Macedonia, Serbia, Hungary, Austria sign agreement on migrants

Amid chaotic scenes at border crossings and train stations throughout Europe, Macedonia, Serbia, Hungary and Austria have signed an agreement to adopt a common approach in dealing with the migrant and refugee crisis in their countries, and to work together to tackle the growing humanitarian challenges.

The memorandum of understanding was signed Friday in the city of Ohrid, Macedonia by the interior ministers of Macedonia, Serbia and Austria, and the deputy interior minister of Hungary.

“We underlined here that global migration issues cannot be addressed by fragmented solutions,” said Macedonian Interior Minister Mitko Cavkov. “The document we signed represents a platform for our joint activities that will be specified at the upcoming meeting of EU interior ministers.”

Austrian Interior Minister Johanna Mikl-Leitner added that a common approach to the refugee crisis will yield a comprehensive solution that will deal not only with the crisis on the borders of the four countries, but also with the issue of adequate funding and humanitarian aid, as well as the need to crack down on human traffickers and organized crime that have been exploiting the crisis.

Meanwhile, hundreds of refugees in Hungary remain locked in a stalemate with authorities after being denied permission to travel onward to Germany.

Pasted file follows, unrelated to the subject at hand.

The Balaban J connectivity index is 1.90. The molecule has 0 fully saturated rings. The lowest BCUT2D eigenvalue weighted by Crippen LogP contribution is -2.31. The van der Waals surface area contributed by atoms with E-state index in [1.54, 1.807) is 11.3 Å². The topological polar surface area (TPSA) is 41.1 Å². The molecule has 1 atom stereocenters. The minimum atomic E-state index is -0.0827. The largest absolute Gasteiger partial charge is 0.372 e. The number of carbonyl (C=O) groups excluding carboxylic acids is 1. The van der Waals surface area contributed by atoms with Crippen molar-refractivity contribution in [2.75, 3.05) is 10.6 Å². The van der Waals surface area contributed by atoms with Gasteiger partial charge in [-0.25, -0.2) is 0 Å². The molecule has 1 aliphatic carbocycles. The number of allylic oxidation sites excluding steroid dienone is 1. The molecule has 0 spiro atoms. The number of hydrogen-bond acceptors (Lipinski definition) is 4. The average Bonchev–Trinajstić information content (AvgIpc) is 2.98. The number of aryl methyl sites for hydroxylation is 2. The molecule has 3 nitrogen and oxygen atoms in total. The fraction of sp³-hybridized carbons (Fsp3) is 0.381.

Hungary shut its main border crossing with Serbia after some 300 migrants escaped from a camp in the town of Roszke, prompting a police search operation.

Hungary’s deputy interior minister, Kristine Berta, said “the problem with migrants is not a problem for just a few countries, but all over Europe and other countries.”

Serbian Interior Minister Nebojsa Stefanovic agreed, noting that since the start of the year, more than 120,000 people have expressed their intention to seek asylum in Serbia. Most of them, he said, wanted to move on to western Europe.

“Serbia will be a good host to all refugees and will actively work to find better ways to help them, but others need to share the burden,” Stefanovic said.  “Europe has to demonstrate its values.”

Earlier Friday, the United Nations called on EU countries to accept up to 200,000 refugees as part of a “common strategy” to replace their “piecemeal” approach to the migrant and refugee crisis.

The head of the U.N. refugee agency, Antonio Guterres, said the refugee crisis was “a defining moment for the European Union” and called on EU member states to “mobilize full force around this crisis.”